Point of View

NC needs a truer accounting of incentives

April 16, 2013 

Gov. Pat McCrory recently unveiled his plan to privatize the economic development efforts that are currently being performed by the Department of Commerce. I applaud the governor’s recognition that North Carolina’s economic development system needs reform. But his plan to privatize the state’s economic development efforts? Not so much.

The crux of my concern rests in the administration’s apparent intention to continue using the kinds of corporate welfare programs that don’t create long-term and widespread opportunities across the whole state. If the state is bent on attracting cherry-picked companies by using selective enticements rather than creating a business environment attractive to all, then some simple reforms could make a difference for the effectiveness and public understanding of economic development.

Proponents of economic development incentives – generally a euphemism for cash grants and special tax breaks or credits – persistently assert that such incentives create jobs. But, truth be told, North Carolina does little to track the real-world results of its economic development give-aways.

Records of the negotiations aren’t available until the negotiations are over. Current law exempts economic development records from disclosure until 25 days after an incentive is announced or a business announces it will not locate in North Carolina. By then it is too late for taxpayers to weigh in.

The press and the public have little information about an incentive package beyond what appears in a news release or gets said at a carefully scripted news conference.

Press releases often tout that the business getting an incentive will create “up to X number of jobs.” Attention gets paid to the number cited but the “up to” part gets overlooked. It is difficult to discern what the minimum is that a company must do to get its slice of the corporate welfare pie.


Privatization of economic development efforts does nothing to redress these problems and, in the case of public records and transparency issues, may actually make things worse. As the state moves forward, I encourage the governor and the General Assembly to consider three possible reforms.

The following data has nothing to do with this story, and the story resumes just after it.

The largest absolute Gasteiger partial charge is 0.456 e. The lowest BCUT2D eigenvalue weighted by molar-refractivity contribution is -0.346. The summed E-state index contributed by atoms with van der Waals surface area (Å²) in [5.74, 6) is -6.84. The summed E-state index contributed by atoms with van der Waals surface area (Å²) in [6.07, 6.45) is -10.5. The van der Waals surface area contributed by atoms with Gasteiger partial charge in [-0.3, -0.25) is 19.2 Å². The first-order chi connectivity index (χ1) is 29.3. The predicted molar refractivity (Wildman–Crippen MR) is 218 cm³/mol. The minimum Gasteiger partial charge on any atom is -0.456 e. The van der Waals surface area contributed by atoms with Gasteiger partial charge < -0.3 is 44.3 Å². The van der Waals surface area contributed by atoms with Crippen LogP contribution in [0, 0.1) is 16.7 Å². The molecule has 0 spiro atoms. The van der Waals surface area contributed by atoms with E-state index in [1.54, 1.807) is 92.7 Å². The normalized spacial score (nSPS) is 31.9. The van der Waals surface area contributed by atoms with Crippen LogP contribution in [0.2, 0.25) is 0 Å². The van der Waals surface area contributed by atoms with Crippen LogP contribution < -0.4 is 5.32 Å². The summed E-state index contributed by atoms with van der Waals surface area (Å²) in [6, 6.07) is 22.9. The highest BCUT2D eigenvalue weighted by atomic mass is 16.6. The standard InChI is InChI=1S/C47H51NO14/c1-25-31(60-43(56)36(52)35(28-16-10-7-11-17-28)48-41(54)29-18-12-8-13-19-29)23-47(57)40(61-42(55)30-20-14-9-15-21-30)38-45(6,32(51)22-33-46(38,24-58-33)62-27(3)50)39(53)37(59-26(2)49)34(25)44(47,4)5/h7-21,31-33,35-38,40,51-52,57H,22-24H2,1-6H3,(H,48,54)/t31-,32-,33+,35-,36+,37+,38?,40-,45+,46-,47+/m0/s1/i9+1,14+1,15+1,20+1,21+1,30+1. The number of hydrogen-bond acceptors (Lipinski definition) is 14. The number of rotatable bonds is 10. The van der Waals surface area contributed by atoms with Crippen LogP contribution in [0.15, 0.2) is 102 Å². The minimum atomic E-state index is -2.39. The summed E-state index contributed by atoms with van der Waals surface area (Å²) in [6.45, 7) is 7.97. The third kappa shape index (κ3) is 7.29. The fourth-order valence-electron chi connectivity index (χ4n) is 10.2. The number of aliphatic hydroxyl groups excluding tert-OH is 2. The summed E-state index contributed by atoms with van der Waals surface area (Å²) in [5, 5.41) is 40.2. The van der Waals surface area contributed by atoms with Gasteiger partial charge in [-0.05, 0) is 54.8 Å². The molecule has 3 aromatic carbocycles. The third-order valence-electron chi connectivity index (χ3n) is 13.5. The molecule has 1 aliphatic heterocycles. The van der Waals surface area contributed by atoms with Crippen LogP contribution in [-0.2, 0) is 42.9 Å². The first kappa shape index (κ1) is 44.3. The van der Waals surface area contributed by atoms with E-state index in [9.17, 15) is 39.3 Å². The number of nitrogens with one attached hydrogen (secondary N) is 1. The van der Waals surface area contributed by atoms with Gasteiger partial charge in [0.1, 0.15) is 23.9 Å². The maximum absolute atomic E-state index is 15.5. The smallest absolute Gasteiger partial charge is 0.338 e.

• First, create an ombudsman in the Department of Administration, away from the Department of Commerce and any new private entities that are responsible for wooing businesses and crafting incentives in the first place. The Department of Administration’s website describes it as the “business manager for North Carolina State government.” An ombudsman could scrutinize the state’s investment in economic development programs and verify that the taxpayers are getting a real, positive return on investment.

• Second, require public disclosure of negotiations and incentive promises at least 30 days prior to legislative or executive action committing us to any economic development package, and require local governments to do the same. This would allow advocacy groups, the news media and the general public time to analyze the merits of the deal and communicate concerns or support to their public officials.

• Finally, use the number of jobs a company actually commits to creating in news releases and public statements, rather than the ubiquitous “up to X jobs” that so often reflects theoretical multiplier effects of a business locating in North Carolina.

This would raise public awareness of what a company is really committing to do and not just what someone projects might possibly happen.

Reforms to the public records law and more candid press statements cost us nothing but present the public with a truer understanding of economic development practices. A small but strong ombudsman’s office would require some funding. A good place to find that money may be current economic development slush funds.

Jeanette Doran is executive director of the N.C. Institute for Constitutional Law.

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